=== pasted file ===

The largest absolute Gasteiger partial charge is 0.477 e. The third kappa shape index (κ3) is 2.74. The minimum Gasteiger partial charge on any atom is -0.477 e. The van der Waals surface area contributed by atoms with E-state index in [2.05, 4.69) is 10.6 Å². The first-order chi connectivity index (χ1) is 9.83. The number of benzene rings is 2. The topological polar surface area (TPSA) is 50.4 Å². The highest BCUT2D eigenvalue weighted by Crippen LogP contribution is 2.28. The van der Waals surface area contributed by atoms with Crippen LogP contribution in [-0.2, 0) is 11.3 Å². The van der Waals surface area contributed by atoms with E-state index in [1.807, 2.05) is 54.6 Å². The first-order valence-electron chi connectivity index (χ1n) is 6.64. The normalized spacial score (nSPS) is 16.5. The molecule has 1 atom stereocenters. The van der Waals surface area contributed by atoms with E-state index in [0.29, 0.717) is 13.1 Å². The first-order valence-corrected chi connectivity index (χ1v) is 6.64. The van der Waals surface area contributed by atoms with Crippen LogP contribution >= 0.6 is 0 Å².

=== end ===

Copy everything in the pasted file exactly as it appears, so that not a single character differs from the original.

The largest absolute Gasteiger partial charge is 0.477 e. The third kappa shape index (κ3) is 2.74. The minimum Gasteiger partial charge on any atom is -0.477 e. The van der Waals surface area contributed by atoms with E-state index in [2.05, 4.69) is 10.6 Å². The first-order chi connectivity index (χ1) is 9.83. The number of benzene rings is 2. The topological polar surface area (TPSA) is 50.4 Å². The highest BCUT2D eigenvalue weighted by Crippen LogP contribution is 2.28. The van der Waals surface area contributed by atoms with Crippen LogP contribution in [-0.2, 0) is 11.3 Å². The van der Waals surface area contributed by atoms with E-state index in [1.807, 2.05) is 54.6 Å². The first-order valence-electron chi connectivity index (χ1n) is 6.64. The normalized spacial score (nSPS) is 16.5. The molecule has 1 atom stereocenters. The van der Waals surface area contributed by atoms with E-state index in [0.29, 0.717) is 13.1 Å². The first-order valence-corrected chi connectivity index (χ1v) is 6.64. The van der Waals surface area contributed by atoms with Crippen LogP contribution >= 0.6 is 0 Å².